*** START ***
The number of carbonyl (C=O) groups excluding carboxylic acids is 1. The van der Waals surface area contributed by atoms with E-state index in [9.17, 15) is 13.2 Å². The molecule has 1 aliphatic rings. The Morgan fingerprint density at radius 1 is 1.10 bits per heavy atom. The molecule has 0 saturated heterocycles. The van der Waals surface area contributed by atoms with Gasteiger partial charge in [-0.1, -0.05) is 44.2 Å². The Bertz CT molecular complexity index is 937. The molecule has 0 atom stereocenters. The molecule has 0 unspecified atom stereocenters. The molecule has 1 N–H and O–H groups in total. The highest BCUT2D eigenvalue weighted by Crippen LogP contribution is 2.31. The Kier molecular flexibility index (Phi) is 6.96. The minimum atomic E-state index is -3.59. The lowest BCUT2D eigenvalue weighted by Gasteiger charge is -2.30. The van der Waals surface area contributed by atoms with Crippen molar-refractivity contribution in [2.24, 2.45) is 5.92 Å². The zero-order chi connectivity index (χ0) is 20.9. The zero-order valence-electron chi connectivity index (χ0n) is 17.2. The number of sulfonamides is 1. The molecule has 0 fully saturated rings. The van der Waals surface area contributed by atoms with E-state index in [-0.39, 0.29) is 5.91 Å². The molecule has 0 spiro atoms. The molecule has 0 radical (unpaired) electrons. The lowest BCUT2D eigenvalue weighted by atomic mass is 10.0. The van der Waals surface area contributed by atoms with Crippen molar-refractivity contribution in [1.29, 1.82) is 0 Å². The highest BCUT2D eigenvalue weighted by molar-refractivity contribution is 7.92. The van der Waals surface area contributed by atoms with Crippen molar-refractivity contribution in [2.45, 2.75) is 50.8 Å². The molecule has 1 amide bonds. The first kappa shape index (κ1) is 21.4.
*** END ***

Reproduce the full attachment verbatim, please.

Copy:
The number of carbonyl (C=O) groups excluding carboxylic acids is 1. The van der Waals surface area contributed by atoms with E-state index in [9.17, 15) is 13.2 Å². The molecule has 1 aliphatic rings. The Morgan fingerprint density at radius 1 is 1.10 bits per heavy atom. The molecule has 0 saturated heterocycles. The van der Waals surface area contributed by atoms with Gasteiger partial charge in [-0.1, -0.05) is 44.2 Å². The Bertz CT molecular complexity index is 937. The molecule has 0 atom stereocenters. The molecule has 0 unspecified atom stereocenters. The molecule has 1 N–H and O–H groups in total. The highest BCUT2D eigenvalue weighted by Crippen LogP contribution is 2.31. The Kier molecular flexibility index (Phi) is 6.96. The minimum atomic E-state index is -3.59. The lowest BCUT2D eigenvalue weighted by Gasteiger charge is -2.30. The van der Waals surface area contributed by atoms with Crippen molar-refractivity contribution in [2.24, 2.45) is 5.92 Å². The zero-order chi connectivity index (χ0) is 20.9. The zero-order valence-electron chi connectivity index (χ0n) is 17.2. The number of sulfonamides is 1. The molecule has 0 fully saturated rings. The van der Waals surface area contributed by atoms with E-state index in [-0.39, 0.29) is 5.91 Å². The molecule has 0 spiro atoms. The molecule has 0 radical (unpaired) electrons. The lowest BCUT2D eigenvalue weighted by atomic mass is 10.0. The van der Waals surface area contributed by atoms with Crippen molar-refractivity contribution in [1.29, 1.82) is 0 Å². The highest BCUT2D eigenvalue weighted by molar-refractivity contribution is 7.92. The van der Waals surface area contributed by atoms with Crippen molar-refractivity contribution in [2.45, 2.75) is 50.8 Å². The molecule has 1 amide bonds. The first kappa shape index (κ1) is 21.4.